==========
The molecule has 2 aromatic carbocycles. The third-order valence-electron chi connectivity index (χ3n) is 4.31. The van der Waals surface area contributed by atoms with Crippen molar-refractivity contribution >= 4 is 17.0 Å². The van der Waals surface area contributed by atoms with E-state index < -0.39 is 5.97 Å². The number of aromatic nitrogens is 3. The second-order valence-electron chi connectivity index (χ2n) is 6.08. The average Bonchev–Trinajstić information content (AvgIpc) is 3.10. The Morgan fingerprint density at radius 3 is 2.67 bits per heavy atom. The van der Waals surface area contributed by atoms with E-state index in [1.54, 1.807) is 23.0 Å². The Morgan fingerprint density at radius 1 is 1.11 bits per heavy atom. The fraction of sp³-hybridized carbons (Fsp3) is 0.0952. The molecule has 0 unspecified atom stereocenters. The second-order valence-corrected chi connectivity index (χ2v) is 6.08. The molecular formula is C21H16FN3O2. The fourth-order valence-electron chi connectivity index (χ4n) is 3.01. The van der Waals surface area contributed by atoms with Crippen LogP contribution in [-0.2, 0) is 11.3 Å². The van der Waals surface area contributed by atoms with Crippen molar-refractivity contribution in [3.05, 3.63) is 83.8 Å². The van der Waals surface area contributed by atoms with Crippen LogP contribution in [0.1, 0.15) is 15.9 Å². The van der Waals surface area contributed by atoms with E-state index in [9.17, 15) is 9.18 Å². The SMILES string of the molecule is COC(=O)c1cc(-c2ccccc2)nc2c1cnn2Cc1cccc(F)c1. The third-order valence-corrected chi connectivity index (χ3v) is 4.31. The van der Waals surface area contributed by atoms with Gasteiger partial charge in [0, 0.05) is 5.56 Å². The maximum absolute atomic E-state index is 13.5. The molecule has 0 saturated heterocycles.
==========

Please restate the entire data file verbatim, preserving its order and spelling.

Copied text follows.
The molecule has 2 aromatic carbocycles. The third-order valence-electron chi connectivity index (χ3n) is 4.31. The van der Waals surface area contributed by atoms with Crippen molar-refractivity contribution >= 4 is 17.0 Å². The van der Waals surface area contributed by atoms with E-state index < -0.39 is 5.97 Å². The number of aromatic nitrogens is 3. The second-order valence-electron chi connectivity index (χ2n) is 6.08. The average Bonchev–Trinajstić information content (AvgIpc) is 3.10. The Morgan fingerprint density at radius 3 is 2.67 bits per heavy atom. The van der Waals surface area contributed by atoms with E-state index in [1.54, 1.807) is 23.0 Å². The Morgan fingerprint density at radius 1 is 1.11 bits per heavy atom. The fraction of sp³-hybridized carbons (Fsp3) is 0.0952. The molecule has 0 unspecified atom stereocenters. The second-order valence-corrected chi connectivity index (χ2v) is 6.08. The molecular formula is C21H16FN3O2. The fourth-order valence-electron chi connectivity index (χ4n) is 3.01. The van der Waals surface area contributed by atoms with Crippen LogP contribution in [-0.2, 0) is 11.3 Å². The van der Waals surface area contributed by atoms with Crippen molar-refractivity contribution in [3.05, 3.63) is 83.8 Å². The van der Waals surface area contributed by atoms with Crippen LogP contribution in [0.1, 0.15) is 15.9 Å². The van der Waals surface area contributed by atoms with E-state index in [9.17, 15) is 9.18 Å². The SMILES string of the molecule is COC(=O)c1cc(-c2ccccc2)nc2c1cnn2Cc1cccc(F)c1. The third-order valence-corrected chi connectivity index (χ3v) is 4.31. The van der Waals surface area contributed by atoms with Gasteiger partial charge in [0, 0.05) is 5.56 Å². The maximum absolute atomic E-state index is 13.5. The molecule has 0 saturated heterocycles.